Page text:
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It is agreed among naturalists, that a lion is a larger, a stronger, and more dangerous enemy than a cat; yet if a man were to have his choice, either a lion at his foot, bound fast with three or four chains, his teeth drawn out, and his claws pared to the quick, or an angry cat in full liberty at his throat, he would take no long time to determine.
I have been sometimes admiring the wonderful significancy of that word persecution, and what various interpretations it has acquired even within my memory. When I was a boy I often heard the Presbyterians complain that they were not permitted to serve God in their own way: they said they did not repine at our employments, but thought that all men who live peaceably ought to have liberty of conscience, and leave to assemble. That impediment being removed at the Revolution, they soon learned to swallow the Sacramental Test, and began to take very large steps, wherein all who offered to oppose them were called men of a persecuting spirit. During the time the bill against occasional conformity was on foot, persecution was every day rung in our ears, and now at last the Sacramental Test itself has the same name. Where then is this matter likely to end, when the obtaining of one request is only used as a step to demand another? a lover is ever complaining of cruelty while anything is denied him; when the lady ceases to be cruel, she
1 is from the next moment at his mercy: so persecution, it seems, is everything that will not leave it in men's power to persecute others.
There is one argument offered against a Sacramental Test by a sort of men who are content to be styled of the church of England, who perhaps attend its service in the morning, and go with their wives to a conventicle in the afternoon, confessing they hear very good doctrine in both. These men are much ofended, that so holy an institution, as that of the Lord's Supper, should be made subservient to such mercenary purposes as the getting of an employment. Now it seems the law, concluding all men to be members of that church where they receive the sacrament; and supposing all men to live like Christians (especially those who are to have employments), did imagine they received the sacrament in course about four times a-year; and therefore only desired it might appear by certificate to the public, that such, who took an office, were members of the church established, by doing their ordinary duty. However, lest we should offend them, we have often desired they would deal candidly with us; for, if the matter stuck only there, we would propose it in parliament, that every man who takes an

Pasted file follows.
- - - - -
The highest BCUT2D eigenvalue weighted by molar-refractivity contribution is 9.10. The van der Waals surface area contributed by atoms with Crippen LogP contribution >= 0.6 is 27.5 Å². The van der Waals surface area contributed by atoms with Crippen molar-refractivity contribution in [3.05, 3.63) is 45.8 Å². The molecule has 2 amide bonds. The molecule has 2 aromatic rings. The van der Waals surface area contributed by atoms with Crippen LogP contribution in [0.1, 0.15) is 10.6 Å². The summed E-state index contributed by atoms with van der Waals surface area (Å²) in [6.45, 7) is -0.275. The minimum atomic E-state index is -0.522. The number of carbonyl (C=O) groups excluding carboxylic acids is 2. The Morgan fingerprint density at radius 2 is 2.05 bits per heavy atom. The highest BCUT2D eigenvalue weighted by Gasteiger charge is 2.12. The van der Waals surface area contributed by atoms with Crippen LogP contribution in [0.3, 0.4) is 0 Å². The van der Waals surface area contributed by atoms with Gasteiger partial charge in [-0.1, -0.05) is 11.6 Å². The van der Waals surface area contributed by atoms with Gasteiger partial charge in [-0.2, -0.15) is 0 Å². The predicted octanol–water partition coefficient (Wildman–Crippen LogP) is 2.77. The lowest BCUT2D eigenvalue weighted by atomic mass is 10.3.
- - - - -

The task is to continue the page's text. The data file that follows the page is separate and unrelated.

employment should, instead of receiving the sacrament, be obliged to swear that he is a member of the church of Ireland by law established, with Episcopacy, and so forth; and as they do now in Scotland, to be true to the kirk. But when we drive them thus far, they always retire to the main body of the argument, urge the hardship that men should be deprived the liberty of serving their queen and country on account of their conscience; and, in short, have recourse to the common style of their half brethren. Now, whether this be a sincere way of arguing, I will appeal to any other judgment but theirs.
There is another topic of clamor somewhat parallel to the foregoing: it seems by the Test clause, the military officers are obliged to receive the sacrament, as well as the civil. And it is a matter of some patience to hear the dissenters declaiming upon this occasion : they cry they are disarmed, they are used like Papists : when an enemy appears at home, or from abroad, they must sit still, and see their throats cut, or be hanged for high treason if they offer to defend themselves. Miserable condition ! woful dilemma! it is happy for us all that the pretender was not apprized of this passive Presbyterian principle, else he would have infallibly landed in our northern parts, and found them all sat down in their formalities, as the Gauls did the Roman senators, ready to die with honor in their callings. Sometimes, to appease their indignation, we venture to give them hopes, that, in such a case, the government will perhaps connive, and hardly be so severe to hang them for defending it, against the letter of the law: to which they readily answer, that they will not lie at our mercy, but let us fight our battles ourselves. Sometimes we offer to get an act, by which upon all Popish insurrections at home, or Popish invasion from abroad, the government shall be empowered to grant commissions to all Protestants whatsoever, without that persecuting circumstance of obliging them to say their